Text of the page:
I’m paid to solve problems consistently and reliably, and either implement the solutions through software or recommend a solution that doesn’t involve software. If I solve a problem once, but the solution breaks or is not repeatable after that one time, I have not done my job. If I solve a problem 100 times, add more code to try and solve a second problem and end up breaking the first solution, I have not done my job. My job is done when I can consistently and reliably solve the problem in a manner that either adds value or reduces cost. You are not paid to write software or tests. You are paid to solve problems and you happen to do it through software (and tests).

3. Learn to deal with people by John Sonmez

The basic problem is that humans are not logical creatures, we are emotional ones.  Sure, we like to pride ourselves on our ability to reason, but the reality is that most decisions we make are more influenced by emotion than reason.

What this means for you as a software developer is that unless you can effectively deal with other developers, managers, and even customers, you will constantly face trouble despite how good your ideas are or how valuable your skills are.

Being active and involved in the software development community in general can also help you immensely in your career.  It is not just about networking, but getting your name out there and building good Karma.

4. Understand the business of your customer by Markus Sprunck

How can you design and implement good software without deep understanding of the purpose or use? The answer is easy: “If you don’t know the WHAT, you can’t decide about the HOW.” A deep understanding of your customer’s and/or users’ businesswill lead to better requirements, designs, implementations and tests.Most of the software’s functionality creates no business value. The challenge is to select the functionality which creates business value. The better you know the business the higher is the probability to implement the best system.

5. Don’t Trust Code without Adequate Test by Markus Sprunck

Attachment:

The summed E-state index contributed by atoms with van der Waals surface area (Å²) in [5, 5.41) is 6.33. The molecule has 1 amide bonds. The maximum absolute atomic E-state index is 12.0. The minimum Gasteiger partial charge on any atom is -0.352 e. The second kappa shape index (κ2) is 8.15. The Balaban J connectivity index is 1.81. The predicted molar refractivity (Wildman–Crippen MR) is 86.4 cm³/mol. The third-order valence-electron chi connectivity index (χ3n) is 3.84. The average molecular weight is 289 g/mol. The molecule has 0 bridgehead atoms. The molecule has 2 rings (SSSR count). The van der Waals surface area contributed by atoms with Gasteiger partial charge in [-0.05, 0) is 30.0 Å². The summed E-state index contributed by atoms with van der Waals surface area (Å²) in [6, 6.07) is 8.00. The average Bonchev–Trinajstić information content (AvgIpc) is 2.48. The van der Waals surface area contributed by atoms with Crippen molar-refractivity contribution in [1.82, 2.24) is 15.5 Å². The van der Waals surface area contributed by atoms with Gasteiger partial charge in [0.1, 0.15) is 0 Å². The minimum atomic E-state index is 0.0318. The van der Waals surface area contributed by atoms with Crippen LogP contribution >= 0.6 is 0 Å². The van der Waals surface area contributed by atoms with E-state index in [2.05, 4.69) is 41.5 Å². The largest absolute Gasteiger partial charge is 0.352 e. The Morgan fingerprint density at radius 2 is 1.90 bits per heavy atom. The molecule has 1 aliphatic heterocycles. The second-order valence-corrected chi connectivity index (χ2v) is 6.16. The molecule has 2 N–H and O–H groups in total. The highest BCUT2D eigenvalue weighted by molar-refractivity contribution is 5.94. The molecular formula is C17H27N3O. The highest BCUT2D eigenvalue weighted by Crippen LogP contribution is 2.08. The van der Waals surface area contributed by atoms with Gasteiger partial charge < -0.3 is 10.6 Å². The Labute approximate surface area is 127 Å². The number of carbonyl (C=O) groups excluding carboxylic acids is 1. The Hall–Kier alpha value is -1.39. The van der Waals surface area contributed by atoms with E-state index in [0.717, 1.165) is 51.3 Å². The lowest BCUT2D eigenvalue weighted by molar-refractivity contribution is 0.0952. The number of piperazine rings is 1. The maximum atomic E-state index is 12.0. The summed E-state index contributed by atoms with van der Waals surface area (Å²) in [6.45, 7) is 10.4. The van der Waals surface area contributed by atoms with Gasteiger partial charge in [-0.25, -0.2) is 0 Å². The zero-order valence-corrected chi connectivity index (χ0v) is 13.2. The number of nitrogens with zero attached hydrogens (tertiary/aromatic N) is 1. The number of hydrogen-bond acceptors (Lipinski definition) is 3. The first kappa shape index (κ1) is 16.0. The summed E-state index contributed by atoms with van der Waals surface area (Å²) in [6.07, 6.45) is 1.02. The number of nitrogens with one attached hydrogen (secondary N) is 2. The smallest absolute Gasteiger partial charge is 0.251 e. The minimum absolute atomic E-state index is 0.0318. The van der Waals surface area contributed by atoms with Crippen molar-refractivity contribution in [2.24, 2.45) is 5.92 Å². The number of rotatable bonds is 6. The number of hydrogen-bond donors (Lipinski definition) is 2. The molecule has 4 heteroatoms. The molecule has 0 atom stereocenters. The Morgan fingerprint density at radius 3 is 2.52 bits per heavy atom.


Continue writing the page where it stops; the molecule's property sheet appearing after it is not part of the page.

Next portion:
Ten years ago, I trusted my code. Why not? After 8 years C++ with excellent skills and a lot of experiences. I just coded, tested and everything was working well. But over the years I made and saw a lot of errors. Because of these errors, I lost the trust in my own and others code.

Today, I don’t trust code until it passed:

  • unit test,
  • integration & system tests,
  • checks of performance and memory with real world data,
  • static code analysis,
  • measure code coverage of test,
  • load & stress tests and
  • peer review.

Granparents’ Day!

It all seemed so real…

I saw Tatay Primo getting ready to go to church. I even remember myself thinking that I thought he already died and now he looks stronger and in better shape. But I just brushed off the thought and just felt happy to see him happy and alive.

Later, I saw my Nanay Rosing and she hugged me tight. She also looked younger than the last time I saw her. She was smiling and she looked really radiant. I was about to ask her about something and then she slowly faded into thin air…

and then I woke up. That was a beautiful dream. Just in time to celebrate Grandparents’ Day. Tatay Piling and Nanay Rosing are my fraternal grandparents while Tatay Primo and Nanay Inday are my maternal grandparents. They’re all in heaven now and there are times that I terribly miss them. But I am glad that I have with me all the lasting memories with them.

I’m so glad to have seen them again on this very special day, Grandparents‘ Day… even just a dream.